Long awaited start to full-size ball diamond at East Washington Street Park
While an earthmover sat in the background, a few small scoops of soil symbolized the difference between a dream and reality as a small group gathered last week to mark the beginning of the Petaluma Community Baseball Field at the East Washington Street Park.
The groundbreaking ceremony for the full-sized baseball diamond was another step for a determined group of community baseball advocates who have been pursuing a modern baseball facility for almost 15 years.
When completed, the new facility will be much more than a baseball diamond. It will the centerpiece for the East Washington Street sports complex that already includes lighted lacrosse and soccer fields.
“This is going to be a huge benefit to the entire community,” said Rod Moore, general manager of the Petaluma Leghorns American Legion baseball team. “It clearly helps the Leghorns, but there are so many others who will be able to use the facility. It will be a great benefit to the high schools and club baseball teams, and it will be a place where parents, grandmas and grandpas can come watch their kids play.”
The path to last week’s groundbreaking hasn’t been easy.
“No one could have predicted some of the obstacles we would face,” said Drew Halter, Petaluma’s parks and recreation director.
The momentum for the project was just building up steam when COVID changed everything in the sports world, taking the focus away from athletics. Then came a shortage of building materials, lack of labor, inflation and other unforeseen problems.
Many groups, including city leaders and staff, youth recreation advocates, the Leghorns and architect and engineering professionals, have contributed to carry the project to this point.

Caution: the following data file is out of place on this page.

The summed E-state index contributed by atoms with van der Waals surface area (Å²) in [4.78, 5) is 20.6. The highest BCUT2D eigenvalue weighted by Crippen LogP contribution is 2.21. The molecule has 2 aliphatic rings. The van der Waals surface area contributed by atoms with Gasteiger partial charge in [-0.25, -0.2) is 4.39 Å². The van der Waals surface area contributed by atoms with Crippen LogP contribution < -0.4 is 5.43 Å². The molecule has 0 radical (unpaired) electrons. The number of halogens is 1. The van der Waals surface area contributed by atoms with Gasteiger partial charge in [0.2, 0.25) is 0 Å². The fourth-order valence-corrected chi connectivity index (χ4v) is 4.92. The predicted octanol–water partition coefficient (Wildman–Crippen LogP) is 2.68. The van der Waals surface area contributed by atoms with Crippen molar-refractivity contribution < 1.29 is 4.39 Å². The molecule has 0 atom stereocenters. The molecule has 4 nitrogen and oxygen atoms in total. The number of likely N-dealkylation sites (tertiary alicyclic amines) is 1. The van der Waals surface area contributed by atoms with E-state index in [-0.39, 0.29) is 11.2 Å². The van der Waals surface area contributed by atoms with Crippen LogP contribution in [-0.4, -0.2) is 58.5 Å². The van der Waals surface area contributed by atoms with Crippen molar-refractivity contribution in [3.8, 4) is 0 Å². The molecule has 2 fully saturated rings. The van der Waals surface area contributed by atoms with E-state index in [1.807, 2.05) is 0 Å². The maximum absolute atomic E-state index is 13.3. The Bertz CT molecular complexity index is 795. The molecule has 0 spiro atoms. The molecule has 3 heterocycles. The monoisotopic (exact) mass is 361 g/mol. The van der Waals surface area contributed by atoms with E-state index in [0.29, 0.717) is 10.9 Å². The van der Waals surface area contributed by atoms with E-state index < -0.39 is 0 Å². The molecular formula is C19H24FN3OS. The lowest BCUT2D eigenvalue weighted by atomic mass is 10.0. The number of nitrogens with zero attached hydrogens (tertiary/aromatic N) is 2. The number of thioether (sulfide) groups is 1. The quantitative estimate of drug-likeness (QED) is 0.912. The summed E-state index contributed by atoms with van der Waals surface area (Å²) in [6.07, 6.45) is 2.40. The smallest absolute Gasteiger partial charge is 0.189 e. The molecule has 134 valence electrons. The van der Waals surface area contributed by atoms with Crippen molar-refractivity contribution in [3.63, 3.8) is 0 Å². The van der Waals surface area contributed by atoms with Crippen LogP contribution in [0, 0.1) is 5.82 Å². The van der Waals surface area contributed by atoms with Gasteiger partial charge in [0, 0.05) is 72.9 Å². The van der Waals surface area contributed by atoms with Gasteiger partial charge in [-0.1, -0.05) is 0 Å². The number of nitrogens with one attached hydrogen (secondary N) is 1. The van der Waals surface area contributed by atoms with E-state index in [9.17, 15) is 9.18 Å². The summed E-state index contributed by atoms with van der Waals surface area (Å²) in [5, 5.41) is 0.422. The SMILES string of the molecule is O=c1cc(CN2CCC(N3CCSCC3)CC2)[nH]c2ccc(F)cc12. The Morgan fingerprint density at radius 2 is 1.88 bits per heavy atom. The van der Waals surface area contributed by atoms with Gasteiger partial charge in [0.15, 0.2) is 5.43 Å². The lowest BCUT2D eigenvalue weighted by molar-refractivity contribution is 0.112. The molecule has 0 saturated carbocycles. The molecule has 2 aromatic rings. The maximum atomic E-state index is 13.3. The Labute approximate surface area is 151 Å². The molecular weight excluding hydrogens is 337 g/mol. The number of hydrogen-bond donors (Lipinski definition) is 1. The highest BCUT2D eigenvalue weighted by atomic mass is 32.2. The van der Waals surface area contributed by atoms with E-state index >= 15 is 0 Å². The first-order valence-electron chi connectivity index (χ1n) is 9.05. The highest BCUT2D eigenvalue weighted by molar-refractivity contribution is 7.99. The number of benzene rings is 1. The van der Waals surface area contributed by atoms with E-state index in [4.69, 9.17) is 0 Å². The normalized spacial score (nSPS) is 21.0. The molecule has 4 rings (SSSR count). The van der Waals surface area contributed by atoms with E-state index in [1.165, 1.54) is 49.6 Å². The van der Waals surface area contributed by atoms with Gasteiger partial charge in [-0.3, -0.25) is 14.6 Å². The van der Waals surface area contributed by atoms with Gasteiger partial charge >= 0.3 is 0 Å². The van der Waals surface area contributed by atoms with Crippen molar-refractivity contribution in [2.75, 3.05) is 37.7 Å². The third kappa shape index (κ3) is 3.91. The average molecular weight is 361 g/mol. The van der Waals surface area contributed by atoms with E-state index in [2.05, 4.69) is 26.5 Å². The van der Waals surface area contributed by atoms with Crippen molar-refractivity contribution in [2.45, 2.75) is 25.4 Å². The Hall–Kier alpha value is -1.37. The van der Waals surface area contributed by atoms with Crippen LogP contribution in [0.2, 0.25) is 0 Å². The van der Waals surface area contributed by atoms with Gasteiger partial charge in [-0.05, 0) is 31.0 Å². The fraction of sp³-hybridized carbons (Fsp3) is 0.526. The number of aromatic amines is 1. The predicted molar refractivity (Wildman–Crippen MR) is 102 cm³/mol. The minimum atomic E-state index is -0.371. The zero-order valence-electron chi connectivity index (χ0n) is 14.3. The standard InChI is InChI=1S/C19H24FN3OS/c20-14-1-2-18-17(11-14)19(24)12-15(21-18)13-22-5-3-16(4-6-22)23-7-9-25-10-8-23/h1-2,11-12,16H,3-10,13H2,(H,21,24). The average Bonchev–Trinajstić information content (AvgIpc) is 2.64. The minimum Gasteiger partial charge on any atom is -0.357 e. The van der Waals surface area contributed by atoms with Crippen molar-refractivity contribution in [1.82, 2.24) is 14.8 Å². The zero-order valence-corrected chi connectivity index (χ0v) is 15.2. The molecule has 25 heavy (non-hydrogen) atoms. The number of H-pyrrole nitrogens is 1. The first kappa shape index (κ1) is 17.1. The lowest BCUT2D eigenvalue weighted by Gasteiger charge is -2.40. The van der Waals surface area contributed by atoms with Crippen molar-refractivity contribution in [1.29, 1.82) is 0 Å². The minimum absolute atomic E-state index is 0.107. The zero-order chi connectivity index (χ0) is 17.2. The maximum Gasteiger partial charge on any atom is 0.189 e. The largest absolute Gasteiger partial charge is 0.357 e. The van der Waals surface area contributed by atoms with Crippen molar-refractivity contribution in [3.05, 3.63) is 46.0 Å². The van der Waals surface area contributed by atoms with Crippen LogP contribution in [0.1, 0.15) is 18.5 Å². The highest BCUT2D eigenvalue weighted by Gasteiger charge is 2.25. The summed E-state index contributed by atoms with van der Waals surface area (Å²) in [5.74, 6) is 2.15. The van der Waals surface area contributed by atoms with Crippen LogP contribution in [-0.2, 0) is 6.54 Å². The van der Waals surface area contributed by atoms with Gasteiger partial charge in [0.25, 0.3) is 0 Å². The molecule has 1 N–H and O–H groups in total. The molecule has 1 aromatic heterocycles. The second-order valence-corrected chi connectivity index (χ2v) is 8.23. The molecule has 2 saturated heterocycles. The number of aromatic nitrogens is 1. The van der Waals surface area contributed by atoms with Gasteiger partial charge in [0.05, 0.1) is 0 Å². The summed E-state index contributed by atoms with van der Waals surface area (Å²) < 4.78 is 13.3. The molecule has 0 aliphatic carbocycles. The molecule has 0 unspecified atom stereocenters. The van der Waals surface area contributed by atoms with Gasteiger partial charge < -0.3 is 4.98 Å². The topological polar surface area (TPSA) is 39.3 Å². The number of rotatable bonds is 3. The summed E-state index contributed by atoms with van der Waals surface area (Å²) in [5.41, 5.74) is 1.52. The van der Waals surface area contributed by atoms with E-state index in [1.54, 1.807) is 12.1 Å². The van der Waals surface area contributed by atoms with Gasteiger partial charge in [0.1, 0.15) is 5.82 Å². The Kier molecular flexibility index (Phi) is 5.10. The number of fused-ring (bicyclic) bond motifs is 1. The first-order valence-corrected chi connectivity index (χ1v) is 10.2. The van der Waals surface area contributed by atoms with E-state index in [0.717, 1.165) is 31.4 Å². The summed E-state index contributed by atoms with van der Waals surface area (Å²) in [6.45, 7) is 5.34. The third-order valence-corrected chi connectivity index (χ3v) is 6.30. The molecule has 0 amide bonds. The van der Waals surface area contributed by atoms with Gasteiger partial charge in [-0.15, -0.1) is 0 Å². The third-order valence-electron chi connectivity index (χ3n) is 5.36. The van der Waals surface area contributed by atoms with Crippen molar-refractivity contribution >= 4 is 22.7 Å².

“It was really a collaboration of the City Council, city staff and many others. A lot of people contributed,” said Gretchen McCann of G&M Landscape Architects. O.C. Jones is general contractor for the project.
“It is rewarding in the sense it took a lot of work from a lot of engaged stockholders,” said Halter. “The project embodied a real team mentality.”
Petaluma Council member Kevin McDonell noted that the baseball diamond has always been part of the park plan. “It is critical,” he said.
He noted that the city had recently made big strides in providing more open space with the development of the Petaluma River Park and opening Lafferty Ranch Park. “But we need this kind of park as well,” he said. “One that will keep kids and their families engaged.”
Moore said current council members and city staff have been very supportive, but a lot of credit goes to former Petaluma assistant city manager Scott Brodhun.
“We were blessed with having Scott,” said Moore. “The baseball stadium was his vision.”
The new diamond will have a fully synthetic playing field, backstop, fencing, dugout and bleachers similar to those at both Petaluma and Casa Grande high schools. Outfield dimensions will be 355 feet to left field and 385 feet to left-center. Right field will, of necessity, be 330 feet, but protected by a higher fence.
Landscaping will be irrigated with reclaimed water.
Cost for the city-financed project, including the turf, backstop, dugouts, fencing and stands, is about $5.3 million, Halter said.
It is not enough to complete the facility envisioned by project supporters.
“It is a great start, but we’re not done yet,” Moore said. He noted that still needed for a complete stadium-type facility are real grandstands, a press-box for scorekeepers, bathrooms and, perhaps most importantly, lights for night games. “We need people to understand we still need help and financial support to finish the field,” he said.
Halter estimated it will take another $1.2 million to fully complete the project.
The parks and recreation manager said it is too early to predict when the field will be ready for play, but did note that, if things go well, it could be ready sometime next year.
The most immediate beneficiary of the new fields will be the current Leghorn American Legion team, and head coach Spencer Finkbohner can’t wait. “I’m ecstatic,” he said. “It was definitely a long-time coming.
“Rod, our board and the city have got the ballpark started. We owe a lot of people for getting us this far. Now it is up to me, my coaches and our players to help get the amenities we need. We are going to give it our A-plus effort.”